Life Imitates Art?

A couple of years back, I wrote a story for IEEE Spectrum on Why Software Fails. I opened with the story that has been floating around the software business for the past twenty years about the disappearing warehouse. Well, yesterday I read a story in the Wall Street Journal about another "disappearing" warehouse - this time to help hide accounting fraud.

The story (subscription required) concerned the electronics company International Rectifier which recently admitted in filings with the US Security and Exchange Commission (SEC) that its Audit Committee had found some "material weaknesses in internal control," one being that a "foreign subsidiary where from time to time certain unsubstantiated orders were entered. These orders resulted in the shipment of products and the recording of sales with no obligation by customers to receive and pay for the products. The practice included routing certain product shipments to warehouses not on the Company's logistical systems."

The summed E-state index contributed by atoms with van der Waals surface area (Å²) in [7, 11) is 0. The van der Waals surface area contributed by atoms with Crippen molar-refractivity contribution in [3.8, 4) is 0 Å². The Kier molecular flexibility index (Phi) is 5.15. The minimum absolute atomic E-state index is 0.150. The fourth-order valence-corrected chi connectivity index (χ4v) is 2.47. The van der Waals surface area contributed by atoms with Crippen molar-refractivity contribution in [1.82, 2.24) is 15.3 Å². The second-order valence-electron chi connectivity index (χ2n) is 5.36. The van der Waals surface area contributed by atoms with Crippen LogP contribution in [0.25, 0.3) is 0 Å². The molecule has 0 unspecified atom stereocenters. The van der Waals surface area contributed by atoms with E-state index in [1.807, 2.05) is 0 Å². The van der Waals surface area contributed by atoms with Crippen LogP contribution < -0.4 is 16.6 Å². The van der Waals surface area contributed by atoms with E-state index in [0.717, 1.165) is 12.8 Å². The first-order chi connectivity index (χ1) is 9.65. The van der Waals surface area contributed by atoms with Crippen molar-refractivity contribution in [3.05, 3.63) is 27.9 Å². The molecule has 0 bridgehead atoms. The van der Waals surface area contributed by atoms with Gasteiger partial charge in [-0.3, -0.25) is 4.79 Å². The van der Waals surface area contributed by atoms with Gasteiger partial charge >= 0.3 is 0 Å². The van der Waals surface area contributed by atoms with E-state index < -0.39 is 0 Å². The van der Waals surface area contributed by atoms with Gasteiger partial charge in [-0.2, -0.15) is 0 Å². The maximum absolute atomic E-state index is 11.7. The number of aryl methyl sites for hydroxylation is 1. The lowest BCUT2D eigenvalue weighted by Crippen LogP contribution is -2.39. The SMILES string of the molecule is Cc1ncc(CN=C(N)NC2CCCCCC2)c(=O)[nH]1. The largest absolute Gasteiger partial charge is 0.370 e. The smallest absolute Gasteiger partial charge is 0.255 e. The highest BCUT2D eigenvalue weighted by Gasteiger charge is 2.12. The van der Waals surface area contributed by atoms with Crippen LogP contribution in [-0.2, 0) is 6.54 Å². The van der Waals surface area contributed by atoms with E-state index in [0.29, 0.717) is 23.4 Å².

An, the phantom warehouse trick, as Maxwell Smart used to say! Not quite a disappearing warehouse, but hey, close enough.

For those interested in the history of phantom inventories and how computing systems are great for helping along the practice, I suggest you start with a nice overview posted at the American Institute of Certified Public Accountants (AICPA). You'll find several tracks to follow from there.

Advertisement

Risk Factor

IEEE Spectrum's risk analysis blog, featuring daily news, updates and analysis on computing and IT projects, software and systems failures, successes and innovations, security threats, and more.

Contributor
Willie D. Jones
 
Advertisement